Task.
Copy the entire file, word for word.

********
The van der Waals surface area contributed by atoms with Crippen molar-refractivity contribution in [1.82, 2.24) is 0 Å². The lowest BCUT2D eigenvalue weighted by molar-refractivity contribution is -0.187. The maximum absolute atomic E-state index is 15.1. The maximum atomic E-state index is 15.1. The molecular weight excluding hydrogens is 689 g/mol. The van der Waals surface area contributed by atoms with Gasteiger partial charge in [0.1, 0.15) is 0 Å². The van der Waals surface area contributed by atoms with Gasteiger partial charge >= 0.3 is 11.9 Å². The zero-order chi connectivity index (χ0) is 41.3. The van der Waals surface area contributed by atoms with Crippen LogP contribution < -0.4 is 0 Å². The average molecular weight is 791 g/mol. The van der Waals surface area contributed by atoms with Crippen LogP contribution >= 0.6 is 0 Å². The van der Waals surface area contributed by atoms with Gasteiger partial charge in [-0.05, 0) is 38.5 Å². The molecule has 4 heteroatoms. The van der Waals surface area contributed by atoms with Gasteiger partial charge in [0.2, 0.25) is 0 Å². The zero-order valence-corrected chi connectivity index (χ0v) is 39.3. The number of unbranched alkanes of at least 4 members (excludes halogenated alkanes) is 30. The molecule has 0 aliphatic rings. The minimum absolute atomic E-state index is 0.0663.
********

The van der Waals surface area contributed by atoms with Crippen molar-refractivity contribution in [1.82, 2.24) is 0 Å². The lowest BCUT2D eigenvalue weighted by molar-refractivity contribution is -0.187. The maximum absolute atomic E-state index is 15.1. The maximum atomic E-state index is 15.1. The molecular weight excluding hydrogens is 689 g/mol. The van der Waals surface area contributed by atoms with Gasteiger partial charge in [0.1, 0.15) is 0 Å². The van der Waals surface area contributed by atoms with Gasteiger partial charge >= 0.3 is 11.9 Å². The zero-order chi connectivity index (χ0) is 41.3. The van der Waals surface area contributed by atoms with Crippen LogP contribution < -0.4 is 0 Å². The average molecular weight is 791 g/mol. The van der Waals surface area contributed by atoms with Crippen LogP contribution >= 0.6 is 0 Å². The van der Waals surface area contributed by atoms with Gasteiger partial charge in [-0.05, 0) is 38.5 Å². The molecule has 4 heteroatoms. The van der Waals surface area contributed by atoms with Gasteiger partial charge in [0.2, 0.25) is 0 Å². The zero-order valence-corrected chi connectivity index (χ0v) is 39.3. The number of unbranched alkanes of at least 4 members (excludes halogenated alkanes) is 30. The molecule has 0 aliphatic rings. The minimum absolute atomic E-state index is 0.0663.